Publications -- Scott T. Walters

Permanent URI for this collection

This collection is limited to articles published under the terms of a creative commons license or other open access publishing agreement since 2016. It is not intended as a complete list of the author's works.


Recent Submissions

Now showing 1 - 6 of 6
  • Item
    Understanding cancer genetic risk assessment motivations in a remote tailored risk communication and navigation intervention randomized controlled trial
    (Informa UK Limited, trading as Taylor & Francis Group, 2022-12-16) Le Compte, Circe G.; Lu, Shou-En; Ani, Julianne; McDougall, Jean; Walters, Scott T.; Toppmeyer, Deborah; Boyce, Tawny W.; Stroup, Antoinette; Paddock, Lisa; Grumet, Sherry; Lin, Yong; Heidt, Emily; Kinney, Anita Y.
    BACKGROUND: National guidelines recommend cancer genetic risk assessment (CGRA) (i.e. genetic counseling prior to genetic testing) for women at increased risk for hereditary breast and ovarian cancer (HBOC). Less than one-half of eligible women obtain CGRA, leaving thousands of women and their family members without access to potentially life-saving cancer prevention interventions. PURPOSE: The Genetic Risk Assessment for Cancer Education and Empowerment Project (GRACE) addressed this translational gap, testing the efficacy of a tailored counseling and navigation (TCN) intervention vs. a targeted print brochure vs. usual care on CGRA intentions. Selected behavioral variables were theorized to mediate CGRA intentions. METHODS: Breast and ovarian cancer survivors meeting criteria for guideline-based CGRA were recruited from three state cancer registries (N = 654), completed a baseline survey, and were randomized. TCN and targeted print arms received the brochure; TCN also participated in a tailored, telephone-based decision coaching and navigation session grounded in the Extended Parallel Process Model and Ottawa Decision Support Framework. Participants completed a one-month assessment. Logistic regression was used to compare the rate of CGRA intentions. CGRA intentions and theorized mediator scores (continuous level variables) were calculated using mixed model analysis. RESULTS: CGRA intentions increased for TCN (53.2%) vs. targeted print (26.7%) (OR = 3.129; 95% CI: 2.028, 4.827, p < .0001) and TCN vs. usual care (23.1%) (OR = 3.778, CI: 2.422, 5.894, p < .0001). Perceived risk (p = 0.023) and self-efficacy (p = 0.035) mediated CGRA intentions in TCN. CONCLUSIONS: Improvements in CGRA intentions and theorized mediators support the use of a tailored communication intervention among women at increased HBOC risk. ( NCT03326713.)Trial registration: identifier: NCT03326713.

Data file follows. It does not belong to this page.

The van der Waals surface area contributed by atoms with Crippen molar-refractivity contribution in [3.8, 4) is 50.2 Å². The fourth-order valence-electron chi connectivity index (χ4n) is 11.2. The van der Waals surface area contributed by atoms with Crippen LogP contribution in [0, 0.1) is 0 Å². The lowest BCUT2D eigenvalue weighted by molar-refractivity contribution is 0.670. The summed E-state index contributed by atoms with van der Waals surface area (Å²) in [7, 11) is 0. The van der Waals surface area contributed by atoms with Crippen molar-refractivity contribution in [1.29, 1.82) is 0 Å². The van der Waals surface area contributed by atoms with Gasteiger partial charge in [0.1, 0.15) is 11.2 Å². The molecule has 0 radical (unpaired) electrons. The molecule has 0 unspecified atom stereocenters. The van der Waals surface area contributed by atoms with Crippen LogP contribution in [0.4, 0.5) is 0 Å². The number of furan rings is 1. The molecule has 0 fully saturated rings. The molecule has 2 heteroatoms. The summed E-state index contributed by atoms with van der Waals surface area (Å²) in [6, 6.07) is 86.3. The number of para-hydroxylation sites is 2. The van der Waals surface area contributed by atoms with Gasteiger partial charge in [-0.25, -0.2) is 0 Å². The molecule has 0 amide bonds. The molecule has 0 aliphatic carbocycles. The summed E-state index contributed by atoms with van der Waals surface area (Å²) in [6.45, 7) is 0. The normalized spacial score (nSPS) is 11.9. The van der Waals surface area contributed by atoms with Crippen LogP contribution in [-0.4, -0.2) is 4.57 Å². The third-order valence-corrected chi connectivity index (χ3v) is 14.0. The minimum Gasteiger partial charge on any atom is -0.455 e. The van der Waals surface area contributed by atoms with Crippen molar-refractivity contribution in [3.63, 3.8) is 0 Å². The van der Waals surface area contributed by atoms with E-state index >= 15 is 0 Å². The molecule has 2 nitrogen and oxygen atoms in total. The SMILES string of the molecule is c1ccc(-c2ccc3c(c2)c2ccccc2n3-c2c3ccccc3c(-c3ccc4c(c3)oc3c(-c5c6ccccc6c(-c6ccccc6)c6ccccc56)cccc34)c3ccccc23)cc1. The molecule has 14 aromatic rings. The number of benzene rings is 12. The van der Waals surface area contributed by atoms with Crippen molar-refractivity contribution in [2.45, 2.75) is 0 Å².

• Item
    Using machine learning to identify predictors of imminent drinking and create tailored messages for at-risk drinkers experiencing homelessness
    (Elsevier Inc., 2021-04-20) Walters, Scott T.; Businelle, Michael S.; Suchting, Robert; Li, Xiaoyin; Hebert, Emily T.; Mun, Eun-Young
    Adults experiencing homelessness are more likely to have an alcohol use disorder compared to adults in the general population. Although shelter-based treatments are common, completion rates tend to be poor, suggesting a need for more effective approaches that are tailored to this understudied and underserved population. One barrier to developing more effective treatments is the limited knowledge of the triggers of alcohol use among homeless adults. This paper describes the use of ecological momentary assessment (EMA) to identify predictors of "imminent drinking" (i.e., drinking within the next 4 h), among a sample of adults experiencing homelessness and receiving health services at a homeless shelter. A total of 78 mostly male (84.6%) adults experiencing homelessness (mean age = 46.6) who reported hazardous drinking completed up to five EMAs per day over 4 weeks (a total of 4557 completed EMAs). The study used machine learning techniques to create a drinking risk algorithm that predicted 82% of imminent drinking episodes within 4 h of the first drink of the day, and correctly identified 76% of nondrinking episodes. The algorithm included the following 7 predictors of imminent drinking: urge to drink, having alcohol easily available, feeling confident that alcohol would improve mood, feeling depressed, lower commitment to being alcohol free, not interacting with someone drinking alcohol, and being indoors. The research team used the results to develop intervention content (e.g., brief tailored messages) that will be delivered when imminent drinking is detected in an upcoming intervention phase. Specifically, we created three theoretically grounded message tracks focused on urge/craving, social/availability, and negative affect/mood, which are further tailored to a participant's current drinking goal (i.e., stay sober, drink less, no goal) to support positive change. To our knowledge, this is the first study to develop tailored intervention messages based on likelihood of imminent drinking, current drinking triggers, and drinking goals among adults experiencing homelessness.
  • Item
    Serious mental illness and negative substance use consequences among adults on probation
    (BioMed Central Ltd., 2018-03-22) Rossheim, Matthew E.; Livingston, Melvin D.; Lerch, Jennifer A.; Taxman, Faye S.; Walters, Scott T.
    BACKGROUND: Adults on probation are at greater risk of both using substances and having a mental disorder compared to the general population. Several theories explain the relationship between substance use and poor mental health. However, the interaction between substance use, mental health, and substance-related consequences is not well understood. A better understanding of this relationship may help treatment programs become more responsive to people with serious mental illness (SMI). METHOD: The current study used interview data from 313 adults on probation who reported recent substance use. We examined associations between SMI risk, substance use, and substance use consequences. RESULTS: A substantial proportion of the sample (37.5%) screened at risk of having a SMI. Adjusting for type and amount of substance use, those who screened at risk of having a SMI reported more negative substance use consequences. Significant interaction effects were observed between use of alcohol or opiates and SMI risk. Alcohol use was associated with more negative substance use consequences among those at risk of SMI, while opiate use was associated with more consequences among those not at risk. CONCLUSIONS: Programs are sorely needed to identify and treat adults with comorbid substance use and mental health symptoms, particularly for adults in the justice system. Clinicians should carefully consider how mental health may interact with substance use to exacerbate consequences.